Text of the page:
Max was only a toddler when his parents noticed there was “something different” about the way he moved. He was slower than other kids his age, and he struggled to jump. He couldn’t run.
Blood tests suggested he might have a genetic disease— one that affected a key muscle protein. Max’s dad, Tao Wang, a researcher for a climate philanthropy organization, says he and his wife were initially in denial. It took them a few months to take Max for the genetic test that confirmed their fears: he had Duchenne muscular dystrophy.
Duchenne is a rare disease that tends to affect young boys. It’s progressive—those affected generally lose muscle function as they get older. There is no cure. Many people with the disorder require wheelchairs by the time they reach their 20s. Most do not survive beyond their 30s.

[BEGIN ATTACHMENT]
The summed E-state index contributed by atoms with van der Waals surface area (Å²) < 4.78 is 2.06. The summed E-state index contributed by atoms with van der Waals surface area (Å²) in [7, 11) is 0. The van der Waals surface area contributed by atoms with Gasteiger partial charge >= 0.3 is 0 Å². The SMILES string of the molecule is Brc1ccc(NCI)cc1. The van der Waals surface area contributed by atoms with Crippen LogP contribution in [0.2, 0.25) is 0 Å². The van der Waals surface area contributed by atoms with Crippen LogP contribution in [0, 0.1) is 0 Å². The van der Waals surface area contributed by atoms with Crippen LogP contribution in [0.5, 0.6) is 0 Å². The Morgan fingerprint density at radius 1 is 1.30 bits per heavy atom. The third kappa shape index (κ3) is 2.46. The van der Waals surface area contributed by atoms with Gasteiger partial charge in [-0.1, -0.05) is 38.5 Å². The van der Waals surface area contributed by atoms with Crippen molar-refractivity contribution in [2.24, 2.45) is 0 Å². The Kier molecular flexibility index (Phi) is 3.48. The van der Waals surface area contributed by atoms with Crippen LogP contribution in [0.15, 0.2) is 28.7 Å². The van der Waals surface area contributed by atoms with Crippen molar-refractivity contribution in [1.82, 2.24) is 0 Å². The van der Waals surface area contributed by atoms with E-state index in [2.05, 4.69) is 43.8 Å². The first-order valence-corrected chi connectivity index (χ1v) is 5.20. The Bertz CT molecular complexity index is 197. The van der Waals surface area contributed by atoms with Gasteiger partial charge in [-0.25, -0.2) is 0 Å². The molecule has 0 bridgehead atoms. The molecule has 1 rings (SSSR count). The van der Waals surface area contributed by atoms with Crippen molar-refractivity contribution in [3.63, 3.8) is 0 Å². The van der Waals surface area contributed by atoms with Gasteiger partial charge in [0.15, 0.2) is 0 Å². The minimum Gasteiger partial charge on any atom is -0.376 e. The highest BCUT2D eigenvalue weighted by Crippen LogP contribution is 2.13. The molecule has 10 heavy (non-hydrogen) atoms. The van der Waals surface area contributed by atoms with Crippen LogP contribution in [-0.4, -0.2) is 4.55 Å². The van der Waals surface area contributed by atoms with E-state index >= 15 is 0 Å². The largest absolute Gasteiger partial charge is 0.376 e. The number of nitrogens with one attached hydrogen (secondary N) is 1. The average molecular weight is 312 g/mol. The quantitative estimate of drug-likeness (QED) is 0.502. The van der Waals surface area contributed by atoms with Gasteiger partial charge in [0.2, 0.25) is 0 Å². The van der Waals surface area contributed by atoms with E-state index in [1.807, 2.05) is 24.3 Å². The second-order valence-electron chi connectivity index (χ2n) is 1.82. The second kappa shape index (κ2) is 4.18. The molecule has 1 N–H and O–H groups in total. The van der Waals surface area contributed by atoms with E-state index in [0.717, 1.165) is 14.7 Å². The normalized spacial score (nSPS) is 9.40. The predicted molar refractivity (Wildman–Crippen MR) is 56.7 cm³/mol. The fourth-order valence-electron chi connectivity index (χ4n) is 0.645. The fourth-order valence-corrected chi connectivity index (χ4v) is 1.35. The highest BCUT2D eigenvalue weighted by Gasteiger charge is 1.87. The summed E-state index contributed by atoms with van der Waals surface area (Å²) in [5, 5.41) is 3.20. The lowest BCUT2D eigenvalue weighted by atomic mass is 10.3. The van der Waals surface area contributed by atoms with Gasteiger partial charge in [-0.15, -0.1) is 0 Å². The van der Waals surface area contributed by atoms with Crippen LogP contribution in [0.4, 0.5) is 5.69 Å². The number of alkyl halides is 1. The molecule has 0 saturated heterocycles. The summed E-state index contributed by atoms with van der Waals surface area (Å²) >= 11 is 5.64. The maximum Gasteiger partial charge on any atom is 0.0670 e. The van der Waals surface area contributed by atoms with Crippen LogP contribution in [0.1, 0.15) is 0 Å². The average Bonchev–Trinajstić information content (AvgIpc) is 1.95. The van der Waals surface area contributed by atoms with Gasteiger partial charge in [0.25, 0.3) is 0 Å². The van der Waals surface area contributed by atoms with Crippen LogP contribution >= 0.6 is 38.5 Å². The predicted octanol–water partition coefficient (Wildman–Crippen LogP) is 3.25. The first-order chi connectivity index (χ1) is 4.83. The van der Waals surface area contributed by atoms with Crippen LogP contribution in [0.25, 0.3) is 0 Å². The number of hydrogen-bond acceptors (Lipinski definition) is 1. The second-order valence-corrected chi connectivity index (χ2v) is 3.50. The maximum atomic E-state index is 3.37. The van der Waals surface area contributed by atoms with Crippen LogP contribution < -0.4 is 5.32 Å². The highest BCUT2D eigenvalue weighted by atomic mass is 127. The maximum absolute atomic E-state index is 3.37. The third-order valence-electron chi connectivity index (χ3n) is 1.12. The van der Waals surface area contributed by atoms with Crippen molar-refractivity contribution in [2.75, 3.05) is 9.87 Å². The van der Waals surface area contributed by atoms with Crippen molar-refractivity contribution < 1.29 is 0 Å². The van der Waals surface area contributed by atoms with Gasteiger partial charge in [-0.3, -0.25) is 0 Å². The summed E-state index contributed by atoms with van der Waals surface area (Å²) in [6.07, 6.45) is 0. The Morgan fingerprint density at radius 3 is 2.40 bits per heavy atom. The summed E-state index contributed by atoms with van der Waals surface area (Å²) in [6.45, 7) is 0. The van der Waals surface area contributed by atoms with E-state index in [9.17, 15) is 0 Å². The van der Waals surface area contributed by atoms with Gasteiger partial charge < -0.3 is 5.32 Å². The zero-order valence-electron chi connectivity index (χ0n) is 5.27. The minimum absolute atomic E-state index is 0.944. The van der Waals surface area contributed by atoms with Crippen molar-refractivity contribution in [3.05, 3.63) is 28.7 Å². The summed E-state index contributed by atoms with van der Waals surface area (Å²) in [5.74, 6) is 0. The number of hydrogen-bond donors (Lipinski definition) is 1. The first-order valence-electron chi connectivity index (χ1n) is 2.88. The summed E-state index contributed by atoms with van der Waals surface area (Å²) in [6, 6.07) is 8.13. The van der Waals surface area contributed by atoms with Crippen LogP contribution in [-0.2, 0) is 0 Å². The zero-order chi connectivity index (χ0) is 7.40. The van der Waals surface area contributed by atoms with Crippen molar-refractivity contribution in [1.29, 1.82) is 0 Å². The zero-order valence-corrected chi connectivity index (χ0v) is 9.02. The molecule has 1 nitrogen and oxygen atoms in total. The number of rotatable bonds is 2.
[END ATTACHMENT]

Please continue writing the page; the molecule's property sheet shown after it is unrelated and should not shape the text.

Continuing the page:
Max’s diagnosis hit Wang and his wife “like a tornado,” he says. But eventually one of his doctors mentioned a clinical trial that he was eligible for. The trial was for an experimental gene therapy designed to replace the missing muscle protein with a shortened, engineered version that might help slow his decline or even reverse it. Enrolling Max in the trial was a no-brainer for Wang. “We were willing to try anything that could change the course [of the disease] and give us some hope,” he says.
That was more than two years ago. Today, Max is an active eight-year-old, says Wang. He runs, jumps, climbs stairs without difficulty, and even enjoys hiking. “He’s a totally different kid,” says Wang.
The gene therapy he received was recently considered for accelerated approval by the US Food and Drug Administration. Such approvals, reserved for therapies targeting serious conditions that lack existing treatments, require less clinical trial data than standard approvals.
While the process can work well, it doesn’t always. And in this case, the data is not particularly compelling. The drug failed a randomized clinical trial—it was found to be no better than a placebo.